2014
Haines, H.

This paper explores the effectiveness of goal setting and accountability within group-based entrepreneurship initiatives in creating human capital. The study uses a randomized cluster trial to compare the experimental and control groups of entrepreneurs. The results suggest that frequent goal setting and accountability in group settings provides a greater number of learning experiences and human capital development opportunities available to entrepreneurs than those that did not engage in the same level of goal setting.

2014
Huber, L. R., Sloof, R., van Praag, M.

This entrepreneurship education programme with final year primary school students in the Netherlands showed significant effects on student's non-cognitive entrepreneurial skills following the intervention.

2013
Bruhn, M., Karlan, D., Schoar A.

A management consultancy intervention in Mexico, focusing on firm growth, showed a positive impact on firm productivity in the short term and amount of employees (and overall wage bill) in the long term, as compared with the control group.

2013
Bloom, N., Eifert B., Mahajan, A., McKenzie, D., Roberts J.

This management-focused consultancy intervention in the Indian textile industry showed positive impact on overall firm productivity through improved quality, efficiency and reduced inventory, and the effects of the experiment appeared to continue over time.

2013
Bakhshi, H., Edwards, J., Roper, S., Scully, J., Shaw, D., Morley, L., Rathbone, N.

A voucher programme for SMEs in Manchester, UK, to invest in creative projects showed significant positive, but short-term, effects on innovation and sales growth.

2013
Bruhn, M., Zia, B.

A business and financial literacy programme in Bosnia and Herzegovina showed no effect on business survival but appeared to have some limited effects on improving participant's business practices.

2013
Dupas, P., Robinson, J.

Does limited access to formal savings services impede business growth in poor countries? To shed light on this question, we randomized access to noninterest-bearing bank accounts among two types of self-employed individuals in rural Kenya: market vendors (who are mostly women) and men working as bicycle taxi drivers. Despite large withdrawal fees, a substantial share of market women used the accounts, were able to save more, and increased their productive investment and private expenditures. We see no impact for bicycle taxi drivers.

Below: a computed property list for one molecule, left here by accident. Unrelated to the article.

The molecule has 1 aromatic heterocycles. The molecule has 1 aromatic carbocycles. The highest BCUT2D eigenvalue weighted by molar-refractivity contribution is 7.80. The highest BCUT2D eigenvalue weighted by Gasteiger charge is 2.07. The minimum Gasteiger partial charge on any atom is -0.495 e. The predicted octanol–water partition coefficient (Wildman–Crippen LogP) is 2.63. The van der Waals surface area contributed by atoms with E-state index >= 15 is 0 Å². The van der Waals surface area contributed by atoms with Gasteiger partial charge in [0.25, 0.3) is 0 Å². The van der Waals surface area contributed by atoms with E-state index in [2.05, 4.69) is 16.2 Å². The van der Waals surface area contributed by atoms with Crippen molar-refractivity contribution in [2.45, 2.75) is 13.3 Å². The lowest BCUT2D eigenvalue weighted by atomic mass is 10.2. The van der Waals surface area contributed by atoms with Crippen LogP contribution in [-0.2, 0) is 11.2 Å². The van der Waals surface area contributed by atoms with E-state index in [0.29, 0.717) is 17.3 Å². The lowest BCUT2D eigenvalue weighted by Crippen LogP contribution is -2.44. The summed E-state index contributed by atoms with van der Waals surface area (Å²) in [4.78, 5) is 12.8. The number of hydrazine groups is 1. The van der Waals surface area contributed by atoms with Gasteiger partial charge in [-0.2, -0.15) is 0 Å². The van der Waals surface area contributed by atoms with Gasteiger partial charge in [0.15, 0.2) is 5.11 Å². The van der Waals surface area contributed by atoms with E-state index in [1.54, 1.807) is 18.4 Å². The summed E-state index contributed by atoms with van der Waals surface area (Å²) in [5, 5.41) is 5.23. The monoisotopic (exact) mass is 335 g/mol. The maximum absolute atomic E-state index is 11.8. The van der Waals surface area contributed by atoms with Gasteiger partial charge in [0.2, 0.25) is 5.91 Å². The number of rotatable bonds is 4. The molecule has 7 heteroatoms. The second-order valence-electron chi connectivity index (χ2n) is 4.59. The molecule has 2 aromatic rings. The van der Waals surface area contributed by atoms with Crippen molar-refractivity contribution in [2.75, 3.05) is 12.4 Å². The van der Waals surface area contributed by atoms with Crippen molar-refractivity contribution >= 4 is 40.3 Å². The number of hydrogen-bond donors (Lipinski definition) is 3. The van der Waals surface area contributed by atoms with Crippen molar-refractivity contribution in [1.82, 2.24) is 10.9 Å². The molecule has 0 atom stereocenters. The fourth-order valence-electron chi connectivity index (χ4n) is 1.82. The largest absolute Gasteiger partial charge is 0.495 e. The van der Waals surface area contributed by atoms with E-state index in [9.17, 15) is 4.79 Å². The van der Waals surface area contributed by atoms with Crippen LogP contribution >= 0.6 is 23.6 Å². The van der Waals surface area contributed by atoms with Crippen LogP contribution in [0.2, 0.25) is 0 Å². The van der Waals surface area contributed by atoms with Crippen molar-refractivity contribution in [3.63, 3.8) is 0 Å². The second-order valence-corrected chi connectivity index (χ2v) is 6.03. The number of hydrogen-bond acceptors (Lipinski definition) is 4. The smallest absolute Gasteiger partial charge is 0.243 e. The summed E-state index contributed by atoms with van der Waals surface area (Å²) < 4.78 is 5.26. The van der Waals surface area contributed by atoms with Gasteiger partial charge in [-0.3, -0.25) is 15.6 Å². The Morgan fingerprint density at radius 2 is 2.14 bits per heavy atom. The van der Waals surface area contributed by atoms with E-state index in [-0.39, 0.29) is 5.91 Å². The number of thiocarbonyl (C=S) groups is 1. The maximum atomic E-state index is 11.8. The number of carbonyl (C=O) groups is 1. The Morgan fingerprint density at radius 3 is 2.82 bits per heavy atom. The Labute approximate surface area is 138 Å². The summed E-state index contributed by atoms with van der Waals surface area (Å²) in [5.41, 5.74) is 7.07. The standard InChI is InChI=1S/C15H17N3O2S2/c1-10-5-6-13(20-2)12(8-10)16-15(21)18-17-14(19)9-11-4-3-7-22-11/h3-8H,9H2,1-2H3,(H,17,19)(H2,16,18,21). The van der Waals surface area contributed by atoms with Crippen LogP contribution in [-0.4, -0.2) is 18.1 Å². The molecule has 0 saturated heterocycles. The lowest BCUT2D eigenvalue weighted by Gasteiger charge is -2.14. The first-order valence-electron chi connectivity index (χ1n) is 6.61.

2013
Paravisini, D. & Schoar, A.

This experiment provides direct evidence on how information technologies can lead to the decentralisation of decision-making processes within organisations, and how IT solutions may represent an effective and low-cost alternative to steepening or increasing monetary incentives. Providing credit scores increased the effort committees put into solving more difficult problems, increased committees' overall output, and reduced the need for higher-level manager involvement in the decision-making process.

2013
Shue, K.

Using the historical random assignment of MBA students to sections at Harvard Business School (HBS), I explore how executive peer networks can affect managerial decision making. Within an HBS class, firm outcomes are significantly more similar among graduates from the same section than among graduates from different sections, with the strongest effects in executive compensation and acquisitions strategy. I demonstrate the role of ongoing social interactions by showing that peer effects are more than twice as strong in the year following staggered alumni reunions.

2013
Niederle, M., Segal, C., Vesterlund, L.

In the context of a lab experiment replicating the job/hiring market, this study reveals that prior to affirmative action, women, including high-performing women, fail to enter the competition, thus the actual performance costs of affirmitive action are negligible. This implies that the long-term effects are positive, as increasing the representation of "minorities" may improve mentoring possibilities, and change the perception of "minorities'" ability to hold a high-ranking position.

2012
Boudreau, K., Guinan, E., Lakhani, K., Riedl, C.

This experiment in the context of medical research grants indicates a discount of novelty in research proposals, which may be due to evaluators internalising the average effects of novelty for potential concerns about the lower success rates. However, this censoring of novel projects means that experiments never get a chance to be run and thus the benefits of generating greater diversity of experiments are curtailed. This is of concern to policy makers and society because research funds are being allocated towards more incremental research as compared to high variability and potentially breakthrough efforts.

2012
Schoar, A.

Evaluation of two different entrepreneurship training programmes and access to certain types of capital in Colombia. Preliminary results available. Main results forthcoming.

2012
McKenzie, D., Woodruff, C.

While research is advancing quickly in the area of business training and entrepreneurship evaluations in the developing world, many of the effects are still unknown and are highly dependent on the context.

2012
Premand, P., Brodmann, S., Almeida, R., Grun, R. Barouni, M.

A university-based entrepreneurship training in Tunisia which appeared to have impact on participants behaviours and skills but no significant impact on increasing their self-employment.

2012
Sonobe, T., Suzuki, A., Otsuka, K., Nam Vu, H.

In the context of knitwear and rolled steel clusters in Vietnam, preliminary short-run impacts of KAIZEN production training reveal positive impacts on entrepreneurs' management knowledge, firms business practices, and willingness-to-pay for the training. Researchers will evaluate the long-run results including a cost-benefit analysis.